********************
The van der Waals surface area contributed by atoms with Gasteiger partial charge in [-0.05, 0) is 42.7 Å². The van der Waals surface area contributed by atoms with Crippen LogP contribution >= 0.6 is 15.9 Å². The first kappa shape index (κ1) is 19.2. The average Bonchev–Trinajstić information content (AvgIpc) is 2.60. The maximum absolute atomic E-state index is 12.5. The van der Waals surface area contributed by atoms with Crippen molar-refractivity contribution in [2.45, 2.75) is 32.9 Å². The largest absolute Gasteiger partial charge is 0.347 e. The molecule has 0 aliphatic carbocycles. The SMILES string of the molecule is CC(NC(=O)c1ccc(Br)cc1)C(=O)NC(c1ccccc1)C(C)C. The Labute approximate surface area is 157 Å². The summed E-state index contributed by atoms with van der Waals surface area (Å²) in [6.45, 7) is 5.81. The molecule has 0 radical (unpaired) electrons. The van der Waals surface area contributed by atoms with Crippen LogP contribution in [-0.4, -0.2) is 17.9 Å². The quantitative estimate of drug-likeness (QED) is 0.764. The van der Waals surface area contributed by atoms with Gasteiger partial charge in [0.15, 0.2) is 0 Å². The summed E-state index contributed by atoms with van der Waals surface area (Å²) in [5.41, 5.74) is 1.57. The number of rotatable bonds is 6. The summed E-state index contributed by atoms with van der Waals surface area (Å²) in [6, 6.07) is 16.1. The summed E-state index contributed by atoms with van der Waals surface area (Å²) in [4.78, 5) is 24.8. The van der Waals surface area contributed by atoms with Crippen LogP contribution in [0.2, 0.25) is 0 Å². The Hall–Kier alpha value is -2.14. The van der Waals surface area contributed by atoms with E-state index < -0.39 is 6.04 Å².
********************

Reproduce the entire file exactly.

The van der Waals surface area contributed by atoms with Gasteiger partial charge in [-0.05, 0) is 42.7 Å². The van der Waals surface area contributed by atoms with Crippen LogP contribution >= 0.6 is 15.9 Å². The first kappa shape index (κ1) is 19.2. The average Bonchev–Trinajstić information content (AvgIpc) is 2.60. The maximum absolute atomic E-state index is 12.5. The van der Waals surface area contributed by atoms with Crippen molar-refractivity contribution in [2.45, 2.75) is 32.9 Å². The largest absolute Gasteiger partial charge is 0.347 e. The molecule has 0 aliphatic carbocycles. The SMILES string of the molecule is CC(NC(=O)c1ccc(Br)cc1)C(=O)NC(c1ccccc1)C(C)C. The Labute approximate surface area is 157 Å². The summed E-state index contributed by atoms with van der Waals surface area (Å²) in [6.45, 7) is 5.81. The molecule has 0 radical (unpaired) electrons. The van der Waals surface area contributed by atoms with Crippen LogP contribution in [-0.4, -0.2) is 17.9 Å². The quantitative estimate of drug-likeness (QED) is 0.764. The van der Waals surface area contributed by atoms with Gasteiger partial charge in [0.15, 0.2) is 0 Å². The summed E-state index contributed by atoms with van der Waals surface area (Å²) in [5.41, 5.74) is 1.57. The number of rotatable bonds is 6. The summed E-state index contributed by atoms with van der Waals surface area (Å²) in [6, 6.07) is 16.1. The summed E-state index contributed by atoms with van der Waals surface area (Å²) in [4.78, 5) is 24.8. The van der Waals surface area contributed by atoms with Crippen LogP contribution in [0.2, 0.25) is 0 Å². The Hall–Kier alpha value is -2.14. The van der Waals surface area contributed by atoms with E-state index < -0.39 is 6.04 Å².